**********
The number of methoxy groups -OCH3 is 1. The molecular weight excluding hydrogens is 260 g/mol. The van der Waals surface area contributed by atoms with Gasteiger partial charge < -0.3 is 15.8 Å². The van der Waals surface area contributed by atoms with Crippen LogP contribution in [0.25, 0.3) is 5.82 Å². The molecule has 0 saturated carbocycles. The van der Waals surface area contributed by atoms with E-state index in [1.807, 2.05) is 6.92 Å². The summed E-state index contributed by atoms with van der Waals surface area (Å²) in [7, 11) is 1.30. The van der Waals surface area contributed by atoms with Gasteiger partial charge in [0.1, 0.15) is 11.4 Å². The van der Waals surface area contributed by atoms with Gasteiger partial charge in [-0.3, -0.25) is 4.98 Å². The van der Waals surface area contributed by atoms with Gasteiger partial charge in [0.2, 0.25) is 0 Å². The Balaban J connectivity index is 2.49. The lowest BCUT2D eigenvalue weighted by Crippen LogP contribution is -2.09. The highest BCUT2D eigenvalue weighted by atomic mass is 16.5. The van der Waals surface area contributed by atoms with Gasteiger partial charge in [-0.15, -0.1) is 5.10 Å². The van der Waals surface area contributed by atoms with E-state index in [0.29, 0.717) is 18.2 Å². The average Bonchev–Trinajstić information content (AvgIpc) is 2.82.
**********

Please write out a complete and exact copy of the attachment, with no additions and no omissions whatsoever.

The number of methoxy groups -OCH3 is 1. The molecular weight excluding hydrogens is 260 g/mol. The van der Waals surface area contributed by atoms with Gasteiger partial charge < -0.3 is 15.8 Å². The van der Waals surface area contributed by atoms with Crippen LogP contribution in [0.25, 0.3) is 5.82 Å². The molecule has 0 saturated carbocycles. The van der Waals surface area contributed by atoms with E-state index in [1.807, 2.05) is 6.92 Å². The summed E-state index contributed by atoms with van der Waals surface area (Å²) in [7, 11) is 1.30. The van der Waals surface area contributed by atoms with Gasteiger partial charge in [0.1, 0.15) is 11.4 Å². The van der Waals surface area contributed by atoms with Gasteiger partial charge in [-0.3, -0.25) is 4.98 Å². The van der Waals surface area contributed by atoms with Gasteiger partial charge in [0.2, 0.25) is 0 Å². The Balaban J connectivity index is 2.49. The lowest BCUT2D eigenvalue weighted by Crippen LogP contribution is -2.09. The highest BCUT2D eigenvalue weighted by atomic mass is 16.5. The van der Waals surface area contributed by atoms with Gasteiger partial charge in [-0.15, -0.1) is 5.10 Å². The van der Waals surface area contributed by atoms with E-state index in [0.29, 0.717) is 18.2 Å². The average Bonchev–Trinajstić information content (AvgIpc) is 2.82.